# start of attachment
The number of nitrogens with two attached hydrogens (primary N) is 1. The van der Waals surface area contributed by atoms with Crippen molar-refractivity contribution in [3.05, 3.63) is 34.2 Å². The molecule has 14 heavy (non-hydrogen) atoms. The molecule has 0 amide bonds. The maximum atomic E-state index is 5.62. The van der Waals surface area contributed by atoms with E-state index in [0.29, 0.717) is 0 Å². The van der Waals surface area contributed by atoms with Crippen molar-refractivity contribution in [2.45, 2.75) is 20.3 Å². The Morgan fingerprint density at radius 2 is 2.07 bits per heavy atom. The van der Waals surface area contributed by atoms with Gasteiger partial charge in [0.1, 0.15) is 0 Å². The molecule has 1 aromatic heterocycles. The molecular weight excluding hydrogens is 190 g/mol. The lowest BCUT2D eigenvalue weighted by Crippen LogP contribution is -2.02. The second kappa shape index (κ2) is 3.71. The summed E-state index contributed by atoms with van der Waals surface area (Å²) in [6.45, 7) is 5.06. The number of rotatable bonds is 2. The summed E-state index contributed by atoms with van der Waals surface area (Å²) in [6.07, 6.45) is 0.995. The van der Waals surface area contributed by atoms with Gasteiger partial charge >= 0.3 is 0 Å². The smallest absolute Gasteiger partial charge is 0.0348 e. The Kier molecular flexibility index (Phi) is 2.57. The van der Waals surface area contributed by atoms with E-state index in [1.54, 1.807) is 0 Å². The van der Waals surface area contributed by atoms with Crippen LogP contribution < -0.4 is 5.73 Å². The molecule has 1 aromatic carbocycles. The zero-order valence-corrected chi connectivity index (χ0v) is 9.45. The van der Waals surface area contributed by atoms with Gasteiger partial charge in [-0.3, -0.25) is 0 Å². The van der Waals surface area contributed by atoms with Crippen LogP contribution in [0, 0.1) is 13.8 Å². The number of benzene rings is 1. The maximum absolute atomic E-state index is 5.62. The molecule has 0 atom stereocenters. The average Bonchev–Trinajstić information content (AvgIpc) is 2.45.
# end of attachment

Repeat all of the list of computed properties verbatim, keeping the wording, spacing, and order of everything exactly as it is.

The number of nitrogens with two attached hydrogens (primary N) is 1. The van der Waals surface area contributed by atoms with Crippen molar-refractivity contribution in [3.05, 3.63) is 34.2 Å². The molecule has 14 heavy (non-hydrogen) atoms. The molecule has 0 amide bonds. The maximum atomic E-state index is 5.62. The van der Waals surface area contributed by atoms with E-state index in [0.29, 0.717) is 0 Å². The van der Waals surface area contributed by atoms with Crippen molar-refractivity contribution in [2.45, 2.75) is 20.3 Å². The Morgan fingerprint density at radius 2 is 2.07 bits per heavy atom. The van der Waals surface area contributed by atoms with Gasteiger partial charge in [0.1, 0.15) is 0 Å². The molecule has 1 aromatic heterocycles. The molecular weight excluding hydrogens is 190 g/mol. The lowest BCUT2D eigenvalue weighted by Crippen LogP contribution is -2.02. The second kappa shape index (κ2) is 3.71. The summed E-state index contributed by atoms with van der Waals surface area (Å²) in [6.45, 7) is 5.06. The number of rotatable bonds is 2. The summed E-state index contributed by atoms with van der Waals surface area (Å²) in [6.07, 6.45) is 0.995. The van der Waals surface area contributed by atoms with Gasteiger partial charge >= 0.3 is 0 Å². The smallest absolute Gasteiger partial charge is 0.0348 e. The Kier molecular flexibility index (Phi) is 2.57. The van der Waals surface area contributed by atoms with E-state index in [1.54, 1.807) is 0 Å². The van der Waals surface area contributed by atoms with Crippen LogP contribution < -0.4 is 5.73 Å². The molecule has 1 aromatic carbocycles. The zero-order valence-corrected chi connectivity index (χ0v) is 9.45. The van der Waals surface area contributed by atoms with Gasteiger partial charge in [-0.3, -0.25) is 0 Å². The van der Waals surface area contributed by atoms with Crippen LogP contribution in [0, 0.1) is 13.8 Å². The number of benzene rings is 1. The maximum absolute atomic E-state index is 5.62. The molecule has 0 atom stereocenters. The average Bonchev–Trinajstić information content (AvgIpc) is 2.45.